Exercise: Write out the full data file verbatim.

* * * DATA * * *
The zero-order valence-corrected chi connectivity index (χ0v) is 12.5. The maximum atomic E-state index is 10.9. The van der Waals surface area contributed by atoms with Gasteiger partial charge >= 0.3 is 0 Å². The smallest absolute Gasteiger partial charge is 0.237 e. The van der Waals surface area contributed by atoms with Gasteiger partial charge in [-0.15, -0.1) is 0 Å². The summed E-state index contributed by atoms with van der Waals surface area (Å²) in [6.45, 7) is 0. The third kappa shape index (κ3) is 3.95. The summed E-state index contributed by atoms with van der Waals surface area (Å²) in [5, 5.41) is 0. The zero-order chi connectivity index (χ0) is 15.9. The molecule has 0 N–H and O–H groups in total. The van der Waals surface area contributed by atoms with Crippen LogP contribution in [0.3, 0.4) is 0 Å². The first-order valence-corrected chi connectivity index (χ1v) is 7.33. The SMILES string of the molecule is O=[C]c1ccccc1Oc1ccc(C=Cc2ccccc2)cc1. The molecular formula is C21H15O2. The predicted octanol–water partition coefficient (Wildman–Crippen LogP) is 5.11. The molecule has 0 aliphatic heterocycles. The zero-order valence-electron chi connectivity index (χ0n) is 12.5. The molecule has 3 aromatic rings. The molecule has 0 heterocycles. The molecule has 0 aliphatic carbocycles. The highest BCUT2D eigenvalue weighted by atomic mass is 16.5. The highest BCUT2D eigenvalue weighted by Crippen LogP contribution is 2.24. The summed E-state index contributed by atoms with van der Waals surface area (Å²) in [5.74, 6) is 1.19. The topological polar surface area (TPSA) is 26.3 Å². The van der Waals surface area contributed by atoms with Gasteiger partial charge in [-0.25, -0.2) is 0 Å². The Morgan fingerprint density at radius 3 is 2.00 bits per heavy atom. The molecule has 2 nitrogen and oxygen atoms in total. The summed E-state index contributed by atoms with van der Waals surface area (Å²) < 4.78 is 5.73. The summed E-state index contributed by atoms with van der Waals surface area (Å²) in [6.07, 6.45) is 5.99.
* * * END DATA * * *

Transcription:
The zero-order valence-corrected chi connectivity index (χ0v) is 12.5. The maximum atomic E-state index is 10.9. The van der Waals surface area contributed by atoms with Gasteiger partial charge >= 0.3 is 0 Å². The smallest absolute Gasteiger partial charge is 0.237 e. The van der Waals surface area contributed by atoms with Gasteiger partial charge in [-0.15, -0.1) is 0 Å². The summed E-state index contributed by atoms with van der Waals surface area (Å²) in [6.45, 7) is 0. The third kappa shape index (κ3) is 3.95. The summed E-state index contributed by atoms with van der Waals surface area (Å²) in [5, 5.41) is 0. The zero-order chi connectivity index (χ0) is 15.9. The molecule has 0 N–H and O–H groups in total. The van der Waals surface area contributed by atoms with Crippen LogP contribution in [0.3, 0.4) is 0 Å². The first-order valence-corrected chi connectivity index (χ1v) is 7.33. The SMILES string of the molecule is O=[C]c1ccccc1Oc1ccc(C=Cc2ccccc2)cc1. The molecular formula is C21H15O2. The predicted octanol–water partition coefficient (Wildman–Crippen LogP) is 5.11. The molecule has 0 aliphatic heterocycles. The zero-order valence-electron chi connectivity index (χ0n) is 12.5. The molecule has 3 aromatic rings. The molecule has 0 heterocycles. The molecule has 0 aliphatic carbocycles. The highest BCUT2D eigenvalue weighted by atomic mass is 16.5. The highest BCUT2D eigenvalue weighted by Crippen LogP contribution is 2.24. The summed E-state index contributed by atoms with van der Waals surface area (Å²) in [5.74, 6) is 1.19. The topological polar surface area (TPSA) is 26.3 Å². The van der Waals surface area contributed by atoms with Gasteiger partial charge in [-0.25, -0.2) is 0 Å². The Morgan fingerprint density at radius 3 is 2.00 bits per heavy atom. The molecule has 2 nitrogen and oxygen atoms in total. The summed E-state index contributed by atoms with van der Waals surface area (Å²) < 4.78 is 5.73. The summed E-state index contributed by atoms with van der Waals surface area (Å²) in [6.07, 6.45) is 5.99.